Despite being surrounded by lucrative military contracts, iRobot has not proved that tempting to investors. Shares of iRobot managed to creep near the $40 mark following its IPO late last year but have slid down to $24.74. That leaves the vacuum maker with a market cap of $580m. Angle hopes that iRobot or even another company can zoom to greater heights.
"I get annoyed not by competition but by entrepreneurs with no imagination," he told us. "I don't want to be the only robot company of substance out there.
"There isn't a billion dollar robot company yet, but there will be."
iRobot has remained fairly secretive about what it will dish out for consumers next. Angle, however, did say that the company will focus on more devices than can do chores around the house. Mowing the lawn, washing the dog, cleaning the toilet - those kinds of things.
In addition, iRobot plans to whip up more robots for the military, keeping our war machine as automated as possible.
Looking longer-term, Angle does have a tendency to fall into the same traps as his peers.
During his speech, he rolled out an old video where a robot comes into a kid's bedroom to help a doctor perform a remote rash diagnosis. A mother lifts her child's top, while the doctor peers in from afar and recommends some lotion. It's touching stuff - at least to Angle.
"In a strange way, robots are rehumainzing that whole aspect of our life where doctors used to make house calls," he said. "A kid might actually grow up thinking that was a doctor."
We're not sure that a robot can rehumanize anything, and we doubt that maids see the rehumanizing aspect of a Roomba. Still, we get where Angle is going.
For those with elderly parents, Angle suggests the possibility of a senior bot - a type of creature that can go check on mum or dad when they haven't answered the phone in a couple of days. The bot could cruise around your parents' house and find them, as you had hoped, on a two-day hunt for the sugar instead of slumped over the table, putting your mind at ease. Perhaps you could also do remote checks of your parents' stool samples as part of a disturbing Freudian revenge plot.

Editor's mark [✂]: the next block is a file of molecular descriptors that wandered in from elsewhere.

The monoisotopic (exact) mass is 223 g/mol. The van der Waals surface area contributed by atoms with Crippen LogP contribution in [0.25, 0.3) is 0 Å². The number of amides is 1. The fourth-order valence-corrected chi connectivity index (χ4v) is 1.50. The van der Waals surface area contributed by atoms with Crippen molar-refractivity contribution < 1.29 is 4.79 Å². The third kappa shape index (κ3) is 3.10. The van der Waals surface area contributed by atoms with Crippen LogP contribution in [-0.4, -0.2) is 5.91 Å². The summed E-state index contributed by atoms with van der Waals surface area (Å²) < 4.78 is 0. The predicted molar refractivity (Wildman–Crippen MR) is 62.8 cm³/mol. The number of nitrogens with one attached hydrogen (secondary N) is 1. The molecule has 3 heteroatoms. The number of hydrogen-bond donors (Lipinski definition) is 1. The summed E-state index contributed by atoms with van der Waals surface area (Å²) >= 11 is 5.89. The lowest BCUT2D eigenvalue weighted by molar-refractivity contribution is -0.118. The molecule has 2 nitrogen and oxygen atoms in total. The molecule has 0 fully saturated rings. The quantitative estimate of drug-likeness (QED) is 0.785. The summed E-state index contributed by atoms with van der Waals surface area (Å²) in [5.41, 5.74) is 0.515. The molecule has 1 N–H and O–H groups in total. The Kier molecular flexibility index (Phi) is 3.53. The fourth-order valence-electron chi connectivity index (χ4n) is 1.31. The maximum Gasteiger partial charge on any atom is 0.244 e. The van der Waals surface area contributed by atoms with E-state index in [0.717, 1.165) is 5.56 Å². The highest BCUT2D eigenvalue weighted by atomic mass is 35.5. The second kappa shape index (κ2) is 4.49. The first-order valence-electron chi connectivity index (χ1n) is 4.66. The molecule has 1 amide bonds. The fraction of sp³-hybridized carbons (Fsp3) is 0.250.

How much would such a robot be worth? Angle reckons that the device would be attractive to a lot of people at $1,000 or less.
Away from the military gear, iRobot seems in a tough spot. Angle paints the idea of creating another successful house helper an easy task. We, however, have our doubts.
The Roomba hit a sweet-spot stretching from yuppie sideshow attraction to yuppie practical device.
The damn thing actually works pretty well. My mother-in-law and her dogs can confirm this. Well off lass that she is, Judy has complemented her maids that come every couple of days with a Roomba that can clean up after the black labs all week. You won't read about this happening too often in Mongolia, but in suburban St. Louis it actually seems normal.
Angle thinks that pushing the Roomba beyond the yuppie fringe is just a matter of "getting the word out." That's an over-simplification in our opinion. And we think selling a $200 robotic toilet cleaner or vapoorizer will be even tougher.
Angle and his team seem like the rare group that can live in a land of make believe while keeping their eye on practicality. It's this combination of skills that will be required for iRobot to dish out another banner success.
For the moment, the robotics industry needs iRobot to have a couple more "Roomba moments." These companies need a champion and someone who can speak with authority on how to keep them focused.
"If I can speed things up, it's good for iRobot and good for the other entrepreneurs," Angle said. ®